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MassDOT Approves Contract for I-91 Viaduct Rehabilitation

SPRINGFIELD — The Mass. Department of Transportation has awarded a contract for the rehabilitation of the I-91 viaduct structure in Springfield to the joint venture JF White-Schiavone.

The bid price submitted by the joint venture was $148,000,150, making JF White-Schiavone the lowest responsible bidder for the project. There were three bids in total. The total project cost — which, in addition to the bid price, includes railroad flaggers, traffic details, protections against cost overruns, and an incentive clause for the contractor to expedite the work — is approximately $183,325,172.

The approval of the contract allows for the replacement and rehabilitation of the concrete deck, repair and replacement of the supporting steel, and major improvements to drainage and lighting. First built in the 1960s, the viaduct has experienced significant deterioration and requires frequent emergency repairs, which exacerbates traffic congestion. While a long-term solution will be determined through a corridor-planning study currently under development, this contract guarantees lower maintenance costs and a reduction in the need for emergency repairs for the next 30 years.

“The I-91 project will not only address immediate regional transportation needs for the Greater Springfield community, but will also ensure reduced maintenance costs and longer serviceability over the next three decades,” said MassDOT Secretary and CEO Stephanie Pollack.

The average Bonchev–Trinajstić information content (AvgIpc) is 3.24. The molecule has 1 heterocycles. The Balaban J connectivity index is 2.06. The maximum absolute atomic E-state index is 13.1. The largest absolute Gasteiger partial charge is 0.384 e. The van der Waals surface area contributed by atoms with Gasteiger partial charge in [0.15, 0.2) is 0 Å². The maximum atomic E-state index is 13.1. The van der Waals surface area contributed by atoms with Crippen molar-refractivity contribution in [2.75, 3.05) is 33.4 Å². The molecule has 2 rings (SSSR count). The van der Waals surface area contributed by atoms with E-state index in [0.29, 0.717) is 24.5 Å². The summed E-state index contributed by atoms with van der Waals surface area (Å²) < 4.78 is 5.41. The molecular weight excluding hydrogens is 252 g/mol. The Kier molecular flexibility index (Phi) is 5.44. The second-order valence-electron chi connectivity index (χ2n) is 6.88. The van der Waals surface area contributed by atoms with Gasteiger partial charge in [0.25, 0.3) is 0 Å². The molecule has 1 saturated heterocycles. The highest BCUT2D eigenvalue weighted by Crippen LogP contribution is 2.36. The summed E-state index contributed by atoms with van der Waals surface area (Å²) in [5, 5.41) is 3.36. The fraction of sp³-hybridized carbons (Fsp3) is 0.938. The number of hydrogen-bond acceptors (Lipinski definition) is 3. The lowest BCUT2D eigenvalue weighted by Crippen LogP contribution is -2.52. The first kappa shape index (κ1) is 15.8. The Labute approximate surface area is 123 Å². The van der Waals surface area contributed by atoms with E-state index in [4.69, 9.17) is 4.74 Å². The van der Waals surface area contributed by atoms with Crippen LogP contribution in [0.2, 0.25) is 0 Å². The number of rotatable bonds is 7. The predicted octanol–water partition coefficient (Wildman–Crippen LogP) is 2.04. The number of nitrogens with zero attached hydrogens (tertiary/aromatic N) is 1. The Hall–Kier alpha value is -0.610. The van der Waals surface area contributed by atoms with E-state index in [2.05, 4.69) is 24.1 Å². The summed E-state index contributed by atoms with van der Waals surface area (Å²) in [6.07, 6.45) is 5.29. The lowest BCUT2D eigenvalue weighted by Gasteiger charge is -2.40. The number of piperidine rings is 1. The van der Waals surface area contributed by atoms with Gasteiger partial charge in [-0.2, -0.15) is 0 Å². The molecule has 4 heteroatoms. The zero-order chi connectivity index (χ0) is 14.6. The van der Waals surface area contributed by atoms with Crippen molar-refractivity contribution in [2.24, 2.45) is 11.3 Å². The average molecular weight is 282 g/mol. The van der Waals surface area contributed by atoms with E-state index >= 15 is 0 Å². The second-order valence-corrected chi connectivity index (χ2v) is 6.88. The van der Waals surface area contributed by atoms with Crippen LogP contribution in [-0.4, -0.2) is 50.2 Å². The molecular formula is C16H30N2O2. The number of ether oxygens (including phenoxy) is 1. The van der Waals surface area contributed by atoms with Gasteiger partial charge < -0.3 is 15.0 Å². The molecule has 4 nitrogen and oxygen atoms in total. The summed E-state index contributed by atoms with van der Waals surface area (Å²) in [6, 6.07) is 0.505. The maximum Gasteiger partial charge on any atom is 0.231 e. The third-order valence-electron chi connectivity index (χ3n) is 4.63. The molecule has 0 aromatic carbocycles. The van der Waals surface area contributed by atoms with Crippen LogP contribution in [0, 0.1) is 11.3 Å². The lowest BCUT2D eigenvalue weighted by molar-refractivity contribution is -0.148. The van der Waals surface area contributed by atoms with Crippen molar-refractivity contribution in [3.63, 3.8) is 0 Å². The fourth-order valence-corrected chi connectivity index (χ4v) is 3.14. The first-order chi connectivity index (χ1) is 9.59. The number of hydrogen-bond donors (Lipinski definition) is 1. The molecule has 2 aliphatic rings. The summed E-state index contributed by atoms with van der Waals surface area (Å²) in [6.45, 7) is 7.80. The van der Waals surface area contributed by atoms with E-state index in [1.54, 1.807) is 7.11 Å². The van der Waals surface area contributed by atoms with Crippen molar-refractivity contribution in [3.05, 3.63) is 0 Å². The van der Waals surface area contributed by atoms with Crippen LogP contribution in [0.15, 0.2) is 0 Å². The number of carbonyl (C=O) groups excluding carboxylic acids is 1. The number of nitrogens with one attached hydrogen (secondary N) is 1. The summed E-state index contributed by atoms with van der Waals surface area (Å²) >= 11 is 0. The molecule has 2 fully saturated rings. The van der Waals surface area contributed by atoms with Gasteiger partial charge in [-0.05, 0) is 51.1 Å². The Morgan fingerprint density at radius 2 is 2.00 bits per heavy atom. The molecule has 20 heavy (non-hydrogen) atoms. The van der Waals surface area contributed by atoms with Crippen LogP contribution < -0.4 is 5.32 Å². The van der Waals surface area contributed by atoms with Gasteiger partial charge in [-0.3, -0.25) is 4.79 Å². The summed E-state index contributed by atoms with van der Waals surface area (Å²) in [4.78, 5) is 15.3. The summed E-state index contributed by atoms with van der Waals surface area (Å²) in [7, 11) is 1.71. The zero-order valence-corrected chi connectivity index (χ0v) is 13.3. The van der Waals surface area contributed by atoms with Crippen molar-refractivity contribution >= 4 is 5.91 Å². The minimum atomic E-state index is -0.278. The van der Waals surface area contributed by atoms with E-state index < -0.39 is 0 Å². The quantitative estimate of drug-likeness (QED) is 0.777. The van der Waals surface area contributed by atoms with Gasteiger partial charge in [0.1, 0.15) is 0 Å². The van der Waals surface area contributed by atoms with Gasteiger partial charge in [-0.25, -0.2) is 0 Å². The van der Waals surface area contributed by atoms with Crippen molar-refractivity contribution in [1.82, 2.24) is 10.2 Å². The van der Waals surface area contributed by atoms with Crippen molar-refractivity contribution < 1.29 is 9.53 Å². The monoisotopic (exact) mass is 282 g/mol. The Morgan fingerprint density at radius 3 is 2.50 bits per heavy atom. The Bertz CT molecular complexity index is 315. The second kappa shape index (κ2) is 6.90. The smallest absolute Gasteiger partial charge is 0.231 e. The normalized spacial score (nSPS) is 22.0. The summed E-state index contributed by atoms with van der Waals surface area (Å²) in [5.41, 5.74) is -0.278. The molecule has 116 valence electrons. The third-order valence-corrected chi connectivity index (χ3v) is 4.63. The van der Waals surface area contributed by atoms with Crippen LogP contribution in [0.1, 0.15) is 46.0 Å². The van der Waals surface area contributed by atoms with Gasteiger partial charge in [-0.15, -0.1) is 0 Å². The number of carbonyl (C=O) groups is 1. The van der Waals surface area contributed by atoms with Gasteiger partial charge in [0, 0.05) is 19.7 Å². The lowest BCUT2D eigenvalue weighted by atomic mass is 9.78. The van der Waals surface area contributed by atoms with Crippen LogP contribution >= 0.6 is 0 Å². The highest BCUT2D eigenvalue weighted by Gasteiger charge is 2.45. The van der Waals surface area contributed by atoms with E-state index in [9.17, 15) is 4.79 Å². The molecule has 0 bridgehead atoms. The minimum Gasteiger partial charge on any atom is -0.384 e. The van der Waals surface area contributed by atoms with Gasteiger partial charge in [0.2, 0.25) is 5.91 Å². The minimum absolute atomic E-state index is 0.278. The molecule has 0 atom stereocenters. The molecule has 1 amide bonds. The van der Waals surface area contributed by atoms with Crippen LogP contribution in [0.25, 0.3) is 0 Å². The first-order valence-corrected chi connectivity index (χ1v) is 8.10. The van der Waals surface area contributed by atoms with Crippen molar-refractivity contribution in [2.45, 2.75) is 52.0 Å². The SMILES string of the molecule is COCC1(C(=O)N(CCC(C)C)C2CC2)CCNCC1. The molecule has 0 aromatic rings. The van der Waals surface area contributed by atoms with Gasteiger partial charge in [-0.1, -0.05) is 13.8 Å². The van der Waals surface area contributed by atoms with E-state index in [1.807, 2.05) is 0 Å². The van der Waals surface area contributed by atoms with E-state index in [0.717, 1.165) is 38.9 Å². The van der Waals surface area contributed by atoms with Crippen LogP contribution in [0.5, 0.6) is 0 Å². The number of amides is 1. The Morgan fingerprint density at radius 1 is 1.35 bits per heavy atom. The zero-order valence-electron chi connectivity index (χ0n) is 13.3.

Work on the project is anticipated to begin in early summer of this year and last through late February 2019, a duration of approximately three and a half years. Accelerated bridge-construction techniques will be used to reduce the number of traffic impacts and minimize disruptions to traffic flow caused by construction.

The contract also provides for an incentive of $50,000 per day for each day the contractor completes the work early, up to 180 days, meaning the contractor would be eligible to receive a total of $9 million as a maximum bonus. Likewise, the contract has a disincentive clause that penalizes the contractor $50,000 for each day the work continues on past the expected point where drivers should be expected to have full use of the corridor.

For the duration of the work, two travel lanes will be maintained in both directions; the on- and off-ramps within the project limits will be closed for the length of the project. Traffic seeking to access downtown streets will be diverted off I-91 before and after the project limits.

“Today is a major milestone for the Springfield region, and I’m looking forward to getting this project under way,” said MassDOT Highway Administrator Thomas Tinlin. “For too long, the viaduct has required frequent — and untimely — emergency repairs. Recognizing the impact those repairs have on the regional economy and on mobility through the corridor, the contractor’s methods and our contractual incentive shows that we understand the urgency with which this needs to get done.”

The total cost for the project is being funded with 80% federal highway funding and 20% state funding.

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